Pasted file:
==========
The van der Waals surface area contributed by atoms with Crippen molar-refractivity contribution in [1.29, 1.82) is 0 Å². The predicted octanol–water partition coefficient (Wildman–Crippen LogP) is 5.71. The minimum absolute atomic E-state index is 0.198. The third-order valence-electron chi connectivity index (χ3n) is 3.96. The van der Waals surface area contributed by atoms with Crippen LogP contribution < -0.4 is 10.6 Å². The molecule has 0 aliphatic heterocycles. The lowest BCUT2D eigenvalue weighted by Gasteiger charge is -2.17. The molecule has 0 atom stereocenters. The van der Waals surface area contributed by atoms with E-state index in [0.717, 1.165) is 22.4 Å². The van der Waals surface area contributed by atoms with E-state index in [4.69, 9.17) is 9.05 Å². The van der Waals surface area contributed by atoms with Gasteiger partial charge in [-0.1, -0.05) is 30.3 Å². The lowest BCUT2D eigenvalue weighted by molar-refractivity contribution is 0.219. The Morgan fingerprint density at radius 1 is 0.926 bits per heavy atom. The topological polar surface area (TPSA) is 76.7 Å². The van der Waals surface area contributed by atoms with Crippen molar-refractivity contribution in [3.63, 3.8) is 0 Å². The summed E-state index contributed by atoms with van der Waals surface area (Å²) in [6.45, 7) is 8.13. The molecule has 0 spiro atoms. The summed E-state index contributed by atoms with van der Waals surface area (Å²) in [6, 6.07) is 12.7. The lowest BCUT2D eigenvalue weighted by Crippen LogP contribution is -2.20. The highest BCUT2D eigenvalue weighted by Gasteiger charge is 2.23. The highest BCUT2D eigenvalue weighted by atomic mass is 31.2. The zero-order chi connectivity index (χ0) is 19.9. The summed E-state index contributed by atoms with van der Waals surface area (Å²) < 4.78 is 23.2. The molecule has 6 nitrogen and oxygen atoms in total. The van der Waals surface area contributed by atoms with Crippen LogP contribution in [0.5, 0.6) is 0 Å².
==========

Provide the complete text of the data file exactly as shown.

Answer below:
The van der Waals surface area contributed by atoms with Crippen molar-refractivity contribution in [1.29, 1.82) is 0 Å². The predicted octanol–water partition coefficient (Wildman–Crippen LogP) is 5.71. The minimum absolute atomic E-state index is 0.198. The third-order valence-electron chi connectivity index (χ3n) is 3.96. The van der Waals surface area contributed by atoms with Crippen LogP contribution < -0.4 is 10.6 Å². The molecule has 0 aliphatic heterocycles. The lowest BCUT2D eigenvalue weighted by Gasteiger charge is -2.17. The molecule has 0 atom stereocenters. The van der Waals surface area contributed by atoms with E-state index in [0.717, 1.165) is 22.4 Å². The van der Waals surface area contributed by atoms with E-state index in [4.69, 9.17) is 9.05 Å². The van der Waals surface area contributed by atoms with Gasteiger partial charge in [-0.1, -0.05) is 30.3 Å². The lowest BCUT2D eigenvalue weighted by molar-refractivity contribution is 0.219. The Morgan fingerprint density at radius 1 is 0.926 bits per heavy atom. The topological polar surface area (TPSA) is 76.7 Å². The van der Waals surface area contributed by atoms with Crippen molar-refractivity contribution in [3.63, 3.8) is 0 Å². The summed E-state index contributed by atoms with van der Waals surface area (Å²) in [6.45, 7) is 8.13. The molecule has 0 spiro atoms. The summed E-state index contributed by atoms with van der Waals surface area (Å²) in [6, 6.07) is 12.7. The lowest BCUT2D eigenvalue weighted by Crippen LogP contribution is -2.20. The highest BCUT2D eigenvalue weighted by Gasteiger charge is 2.23. The highest BCUT2D eigenvalue weighted by atomic mass is 31.2. The zero-order chi connectivity index (χ0) is 19.9. The summed E-state index contributed by atoms with van der Waals surface area (Å²) < 4.78 is 23.2. The molecule has 6 nitrogen and oxygen atoms in total. The van der Waals surface area contributed by atoms with Crippen LogP contribution in [0.5, 0.6) is 0 Å².